What are the consequences of such a valorisation of one model of production, that is, the transformative.? These are many: the claim that raw materials and the instruments of production are limited in quantity is occluded; lost to sight is the important point that all raw materials have their origins in collection from nature; the reproduction oflabour power -reproduction itself, the home - is undertheorised; the contours of contextual conditions - natural and produced - need greater definition; unforeseen consequences of labour processes are not attended to.19 The larger conclusion to be drawn here is that Marx persistently overinter-prets the transformative capacity ofhis own productivist - that is, already narrow - account of the labour process. Benton concludes that certain contextual conditions ofproduction need to be theorised separately from instruments of production; how the sustainability of contextual conditions is to be secured needs theoretical articulation; and theoretical

19. Ted Benton, 'Marxism and Natural Limits: an Ecological Critique and Reconstruction', in T. Benton (ed.), The Greening of Marxism, pp. 157-83 (pp. 165-6).

purchase is required to explain unintended consequences of labour processes (e.g. pollution).

These commitments apply a fortiori to the type of intentional structure - eco-regulative - which governs the labour process in agriculture. Here the language of transformation is unhelpful, Benton contends. Agricultural labour is not transformative but is instead directed to the maintenance of the natural conditions as good for growth; such a context of natural conditions also suggests a certain rhythm in which crops are grown; nor do humans have complete control over these conditions (for example, climate and weather).20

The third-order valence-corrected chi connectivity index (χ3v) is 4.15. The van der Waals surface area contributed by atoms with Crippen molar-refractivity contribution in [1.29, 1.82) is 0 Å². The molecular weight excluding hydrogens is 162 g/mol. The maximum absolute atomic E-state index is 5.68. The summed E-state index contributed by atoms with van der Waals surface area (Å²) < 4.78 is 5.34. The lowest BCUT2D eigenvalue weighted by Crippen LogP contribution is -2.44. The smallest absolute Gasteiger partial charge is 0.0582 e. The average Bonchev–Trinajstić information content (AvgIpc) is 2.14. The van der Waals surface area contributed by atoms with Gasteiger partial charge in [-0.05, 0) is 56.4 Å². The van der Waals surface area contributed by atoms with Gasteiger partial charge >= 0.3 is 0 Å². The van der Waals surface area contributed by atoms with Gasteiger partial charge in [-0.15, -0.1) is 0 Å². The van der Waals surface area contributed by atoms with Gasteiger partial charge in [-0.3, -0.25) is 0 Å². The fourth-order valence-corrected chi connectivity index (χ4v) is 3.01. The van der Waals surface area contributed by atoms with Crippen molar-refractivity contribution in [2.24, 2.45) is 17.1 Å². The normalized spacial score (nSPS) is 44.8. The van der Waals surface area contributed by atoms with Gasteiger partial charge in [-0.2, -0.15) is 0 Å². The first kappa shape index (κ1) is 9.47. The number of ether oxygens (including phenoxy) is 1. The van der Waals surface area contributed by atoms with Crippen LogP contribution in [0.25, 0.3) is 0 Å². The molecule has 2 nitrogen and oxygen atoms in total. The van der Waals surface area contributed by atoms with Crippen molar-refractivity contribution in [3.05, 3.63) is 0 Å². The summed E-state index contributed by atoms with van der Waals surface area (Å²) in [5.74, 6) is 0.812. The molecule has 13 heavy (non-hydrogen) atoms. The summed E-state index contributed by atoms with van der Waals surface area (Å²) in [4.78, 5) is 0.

What is the significance for a political theology of nature of such ecological reconstructions of Marxism? First, we must note that we are presented with interpretations ofthe range ofways in which human ecology relates to nature's economy. We shall have reason to test their strengths and weaknesses shortly, but we can already see an important emphasis which is new to the present study. Whereas deep ecology, for example, tends to focus on the general 'fact' of the placing of humanity in nature in a biocentric account, here the emphasis is on the discernment of relations between humanity and nature. A detailed account ofthe ways in which humanity produces nature - earlier identified as a lacuna in Bookchin's work - is presented. And, furthermore, whereas deep ecology tends to concentrate on people and their capacities for identification with nature, here the matter is social and economic practices in their contextual conditions. We are presented with a tendency towards concretion: the attempt to explore how non-human nature acquires the characteristics of use-value under a determinate set ofconditions. This matter ofconcretion is vital, as we shall see when it is raised in materially theological terms, in chapter 7, under the rubric of Christology. In addition, the ecological reconstruction of Marxism raises interesting questions for a political theology of nature about the meaning of the mastery of nature, natural limits and the relation of scarcity and abundance. To these issues, I now turn.